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Tax, Welfare, and Pension Reforms in Slovenia

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  • Philippe Egoumé-Bossogo
  • Anita Tuladhar
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    Abstract

    The labor participation rate in Slovenia has been lower than in the EU-15 (the members states prior to May 2004), particularly for the low-income and older individuals. Using simulations of tax and social benefits and public pensions, the paper shows how the current tax, welfare, and pension systems create disincentives to work among these groups. The paper finds that incentives to retire early are strong for men, especially low-wage earners. The marginal effective tax rates also make it costly for low-income individuals to work and negatively affect the probability of participating. The paper proposes reform measures to enhance work incentives and labor participation, which will be crucial for dealing with population aging and for achieving higher potential growth in Slovenia.

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    Bibliographic Info

    Paper provided by International Monetary Fund in its series IMF Working Papers with number 06/298.

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    Length: 33
    Date of creation: 01 Dec 2006
    Date of revision:
    Handle: RePEc:imf:imfwpa:06/298

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    Related research

    Keywords: Taxation; Welfare; Labor supply; Tax reforms; Early retirement incentives; pension; retirement; wage; benefits; retirement age; tax rates; wages; life expectancy; pensions; pension base; tax rate; pensionable age; pension system; retirement incentives; pension wealth; labor income; accrual rate; pension benefits; early retirement; wage growth; public pension; pensioners; minimum wage; public pension system; net wage; wage levels; wage earners; payroll; labor force; age of retirement; retirement pensions; pension reform; pension benefit; price indexation; minimum pension; pension _ base; payroll tax; public pensions; pension reforms; pension expenditure; value of pension; retirement date; labor force participation; old-age pension; payroll taxes; disability pensions; retirement behavior; retirement decisions; replacement rate; minimum income; pension age; wage indexation; unemployment insurance; retirement benefits; earnings history; pension systems; pension _ wealth; retirement incentive; accrual rates; old-age pensioners; lower pension; maternity leave; retirement decision; gross wages; gross wage; future pension; average retirement age; additional pension; wage increases; benefit = pension; earnings histories; life expectancies; pension _ benefit; nominal wage; contribution period; pensions system; pension contribution; retirement behaviours; current pension; deferred retirement; replacement rates; pay-as-you-go pension system; salary;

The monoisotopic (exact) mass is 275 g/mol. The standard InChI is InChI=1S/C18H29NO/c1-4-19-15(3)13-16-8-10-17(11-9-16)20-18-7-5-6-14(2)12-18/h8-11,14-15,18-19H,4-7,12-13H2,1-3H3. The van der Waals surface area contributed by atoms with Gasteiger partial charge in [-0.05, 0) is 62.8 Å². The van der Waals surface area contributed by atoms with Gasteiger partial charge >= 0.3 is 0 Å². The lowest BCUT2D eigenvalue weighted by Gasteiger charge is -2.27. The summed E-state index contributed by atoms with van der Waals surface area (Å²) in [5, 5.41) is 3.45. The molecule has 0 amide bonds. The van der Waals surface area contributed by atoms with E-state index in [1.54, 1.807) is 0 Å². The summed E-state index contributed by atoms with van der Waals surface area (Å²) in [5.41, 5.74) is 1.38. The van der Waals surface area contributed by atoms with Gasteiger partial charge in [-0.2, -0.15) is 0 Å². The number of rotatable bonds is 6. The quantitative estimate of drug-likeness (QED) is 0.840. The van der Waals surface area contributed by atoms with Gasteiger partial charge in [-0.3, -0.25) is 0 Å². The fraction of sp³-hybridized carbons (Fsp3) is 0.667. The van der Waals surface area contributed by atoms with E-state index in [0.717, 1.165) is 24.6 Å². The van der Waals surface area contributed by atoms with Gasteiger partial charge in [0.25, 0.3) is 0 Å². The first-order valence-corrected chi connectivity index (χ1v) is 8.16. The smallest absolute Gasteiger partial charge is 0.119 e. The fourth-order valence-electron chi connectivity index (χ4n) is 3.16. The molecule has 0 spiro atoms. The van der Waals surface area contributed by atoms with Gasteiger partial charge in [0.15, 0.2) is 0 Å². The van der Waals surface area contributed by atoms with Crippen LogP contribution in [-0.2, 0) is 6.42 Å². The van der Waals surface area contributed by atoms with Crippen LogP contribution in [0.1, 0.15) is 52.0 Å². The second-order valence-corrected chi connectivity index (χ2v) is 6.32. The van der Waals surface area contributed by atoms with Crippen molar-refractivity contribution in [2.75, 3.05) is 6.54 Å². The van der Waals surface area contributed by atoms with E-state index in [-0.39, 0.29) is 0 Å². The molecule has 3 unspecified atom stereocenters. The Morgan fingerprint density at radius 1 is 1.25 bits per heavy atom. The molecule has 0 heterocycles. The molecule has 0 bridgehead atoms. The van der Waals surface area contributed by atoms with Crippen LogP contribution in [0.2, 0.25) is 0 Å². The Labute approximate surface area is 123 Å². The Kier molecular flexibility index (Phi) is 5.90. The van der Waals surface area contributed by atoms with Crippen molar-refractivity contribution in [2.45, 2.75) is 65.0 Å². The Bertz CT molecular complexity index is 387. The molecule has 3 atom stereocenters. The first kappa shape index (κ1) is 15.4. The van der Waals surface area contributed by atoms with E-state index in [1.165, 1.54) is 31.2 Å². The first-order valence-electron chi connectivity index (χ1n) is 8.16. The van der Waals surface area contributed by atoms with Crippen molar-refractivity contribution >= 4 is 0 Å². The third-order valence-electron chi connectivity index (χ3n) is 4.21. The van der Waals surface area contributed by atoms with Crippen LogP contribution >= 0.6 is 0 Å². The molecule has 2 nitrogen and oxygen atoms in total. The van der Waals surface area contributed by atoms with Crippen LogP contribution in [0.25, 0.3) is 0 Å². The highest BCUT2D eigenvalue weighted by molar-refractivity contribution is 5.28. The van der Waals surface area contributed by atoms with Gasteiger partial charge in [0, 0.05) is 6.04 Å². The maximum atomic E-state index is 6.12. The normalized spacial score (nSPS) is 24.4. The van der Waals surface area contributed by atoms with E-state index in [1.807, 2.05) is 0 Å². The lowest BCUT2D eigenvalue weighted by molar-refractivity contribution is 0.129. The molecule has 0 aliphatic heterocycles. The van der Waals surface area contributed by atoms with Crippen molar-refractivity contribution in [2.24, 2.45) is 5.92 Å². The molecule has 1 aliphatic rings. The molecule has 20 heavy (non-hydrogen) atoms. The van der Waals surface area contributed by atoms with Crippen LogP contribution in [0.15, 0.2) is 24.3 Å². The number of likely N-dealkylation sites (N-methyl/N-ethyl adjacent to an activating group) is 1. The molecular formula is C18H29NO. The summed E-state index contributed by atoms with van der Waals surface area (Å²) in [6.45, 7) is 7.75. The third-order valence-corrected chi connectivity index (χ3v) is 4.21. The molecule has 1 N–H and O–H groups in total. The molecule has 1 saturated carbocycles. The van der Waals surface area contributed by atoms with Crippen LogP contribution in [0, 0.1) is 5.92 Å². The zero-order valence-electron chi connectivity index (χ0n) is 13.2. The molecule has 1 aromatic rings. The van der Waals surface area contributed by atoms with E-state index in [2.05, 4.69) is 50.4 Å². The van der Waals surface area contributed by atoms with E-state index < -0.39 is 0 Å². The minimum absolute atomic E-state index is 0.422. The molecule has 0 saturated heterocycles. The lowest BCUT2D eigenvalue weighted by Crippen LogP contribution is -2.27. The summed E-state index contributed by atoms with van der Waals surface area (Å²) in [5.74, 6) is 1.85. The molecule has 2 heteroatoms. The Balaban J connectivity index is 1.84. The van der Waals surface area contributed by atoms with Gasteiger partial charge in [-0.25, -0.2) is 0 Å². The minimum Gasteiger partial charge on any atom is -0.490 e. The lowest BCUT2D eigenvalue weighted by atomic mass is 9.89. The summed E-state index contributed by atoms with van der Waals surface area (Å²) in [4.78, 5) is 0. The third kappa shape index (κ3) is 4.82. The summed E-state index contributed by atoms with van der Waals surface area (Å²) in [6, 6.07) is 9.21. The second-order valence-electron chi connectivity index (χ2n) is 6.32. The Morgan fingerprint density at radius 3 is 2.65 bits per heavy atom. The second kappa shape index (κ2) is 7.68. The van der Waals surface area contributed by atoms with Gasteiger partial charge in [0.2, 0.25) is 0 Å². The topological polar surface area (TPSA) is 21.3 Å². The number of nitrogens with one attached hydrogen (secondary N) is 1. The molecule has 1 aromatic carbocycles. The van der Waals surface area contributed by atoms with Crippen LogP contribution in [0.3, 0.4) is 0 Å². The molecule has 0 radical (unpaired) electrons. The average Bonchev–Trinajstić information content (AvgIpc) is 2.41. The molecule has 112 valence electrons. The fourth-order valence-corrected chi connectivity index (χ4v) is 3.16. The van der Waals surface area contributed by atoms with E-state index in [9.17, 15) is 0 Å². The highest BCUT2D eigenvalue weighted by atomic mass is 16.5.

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    References

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    1. Alexander Pogorletskiy & Fritz Söllner, 2002. "The Russian tax reform," Intereconomics: Review of European Economic Policy, Springer, Springer, vol. 37(3), pages 156-161, May.
    2. Giuseppe Carone & Herwig Immervoll & Dominique Paturot & Aino Salomäki, 2004. "Indicators of Unemployment and Low-Wage Traps: Marginal Effective Tax Rates on Employment Incomes," OECD Social, Employment and Migration Working Papers 18, OECD Publishing.
    3. Anna Ivanova & Michael Keen & Alexander Klemm, 2005. "The Russian 'flat tax' reform," Economic Policy, CEPR;CES;MSH, CEPR;CES;MSH, vol. 20(43), pages 397-444, 07.
    4. Stock, James H & Wise, David A, 1990. "Pensions, the Option Value of Work, and Retirement," Econometrica, Econometric Society, Econometric Society, vol. 58(5), pages 1151-80, September.
    5. Richard Blundell & Alan Duncan & Costas Meghir, 1998. "Estimating Labor Supply Responses Using Tax Reforms," Econometrica, Econometric Society, Econometric Society, vol. 66(4), pages 827-862, July.
    6. Jan C. van Ours & Milan Vodopivec, 2006. "How Shortening the Potential Duration of Unemployment Benefits Affects the Duration of Unemployment: Evidence from a Natural Experiment," Journal of Labor Economics, University of Chicago Press, University of Chicago Press, vol. 24(2), pages 351-378, April.
    7. Courtney Coile & Jonathan Gruber, 2000. "Social Security and Retirement," NBER Working Papers 7830, National Bureau of Economic Research, Inc.
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